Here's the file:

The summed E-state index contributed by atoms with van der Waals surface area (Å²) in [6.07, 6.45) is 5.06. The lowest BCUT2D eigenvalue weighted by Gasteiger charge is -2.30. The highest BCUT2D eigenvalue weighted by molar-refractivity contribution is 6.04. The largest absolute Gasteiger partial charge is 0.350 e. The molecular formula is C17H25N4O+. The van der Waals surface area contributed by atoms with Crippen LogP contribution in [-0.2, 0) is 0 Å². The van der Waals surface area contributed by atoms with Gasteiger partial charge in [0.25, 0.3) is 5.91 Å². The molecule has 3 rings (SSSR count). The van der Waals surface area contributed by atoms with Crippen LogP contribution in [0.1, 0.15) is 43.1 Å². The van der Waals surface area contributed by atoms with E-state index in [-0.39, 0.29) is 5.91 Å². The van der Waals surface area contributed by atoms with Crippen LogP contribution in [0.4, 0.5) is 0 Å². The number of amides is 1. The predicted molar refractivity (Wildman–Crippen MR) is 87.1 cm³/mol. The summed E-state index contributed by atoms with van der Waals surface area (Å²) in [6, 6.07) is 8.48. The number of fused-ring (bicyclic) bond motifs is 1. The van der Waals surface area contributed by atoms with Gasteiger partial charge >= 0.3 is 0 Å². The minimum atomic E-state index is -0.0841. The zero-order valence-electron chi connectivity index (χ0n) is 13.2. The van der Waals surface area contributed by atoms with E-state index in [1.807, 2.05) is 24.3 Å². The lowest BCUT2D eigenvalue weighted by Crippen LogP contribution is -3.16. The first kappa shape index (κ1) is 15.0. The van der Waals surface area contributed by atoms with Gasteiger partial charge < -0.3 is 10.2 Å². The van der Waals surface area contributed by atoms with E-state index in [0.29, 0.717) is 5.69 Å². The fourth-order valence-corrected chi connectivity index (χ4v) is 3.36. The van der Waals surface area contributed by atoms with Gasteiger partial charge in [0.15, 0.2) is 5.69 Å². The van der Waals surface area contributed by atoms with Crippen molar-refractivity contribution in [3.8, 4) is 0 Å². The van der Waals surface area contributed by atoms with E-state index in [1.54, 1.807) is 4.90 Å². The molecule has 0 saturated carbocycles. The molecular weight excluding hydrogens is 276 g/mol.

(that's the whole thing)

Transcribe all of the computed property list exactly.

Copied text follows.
The summed E-state index contributed by atoms with van der Waals surface area (Å²) in [6.07, 6.45) is 5.06. The lowest BCUT2D eigenvalue weighted by Gasteiger charge is -2.30. The highest BCUT2D eigenvalue weighted by molar-refractivity contribution is 6.04. The largest absolute Gasteiger partial charge is 0.350 e. The molecular formula is C17H25N4O+. The van der Waals surface area contributed by atoms with Crippen LogP contribution in [-0.2, 0) is 0 Å². The van der Waals surface area contributed by atoms with Gasteiger partial charge in [0.25, 0.3) is 5.91 Å². The molecule has 3 rings (SSSR count). The van der Waals surface area contributed by atoms with Crippen LogP contribution in [0.1, 0.15) is 43.1 Å². The van der Waals surface area contributed by atoms with E-state index in [-0.39, 0.29) is 5.91 Å². The van der Waals surface area contributed by atoms with Crippen LogP contribution in [0.4, 0.5) is 0 Å². The number of amides is 1. The predicted molar refractivity (Wildman–Crippen MR) is 87.1 cm³/mol. The summed E-state index contributed by atoms with van der Waals surface area (Å²) in [6, 6.07) is 8.48. The number of fused-ring (bicyclic) bond motifs is 1. The van der Waals surface area contributed by atoms with Gasteiger partial charge >= 0.3 is 0 Å². The minimum atomic E-state index is -0.0841. The zero-order valence-electron chi connectivity index (χ0n) is 13.2. The van der Waals surface area contributed by atoms with E-state index in [1.807, 2.05) is 24.3 Å². The lowest BCUT2D eigenvalue weighted by Crippen LogP contribution is -3.16. The first kappa shape index (κ1) is 15.0. The van der Waals surface area contributed by atoms with Gasteiger partial charge < -0.3 is 10.2 Å². The van der Waals surface area contributed by atoms with E-state index in [0.29, 0.717) is 5.69 Å². The fourth-order valence-corrected chi connectivity index (χ4v) is 3.36. The van der Waals surface area contributed by atoms with Gasteiger partial charge in [0.15, 0.2) is 5.69 Å². The van der Waals surface area contributed by atoms with Crippen molar-refractivity contribution in [3.8, 4) is 0 Å². The van der Waals surface area contributed by atoms with E-state index in [1.54, 1.807) is 4.90 Å². The molecule has 0 saturated carbocycles. The molecular weight excluding hydrogens is 276 g/mol.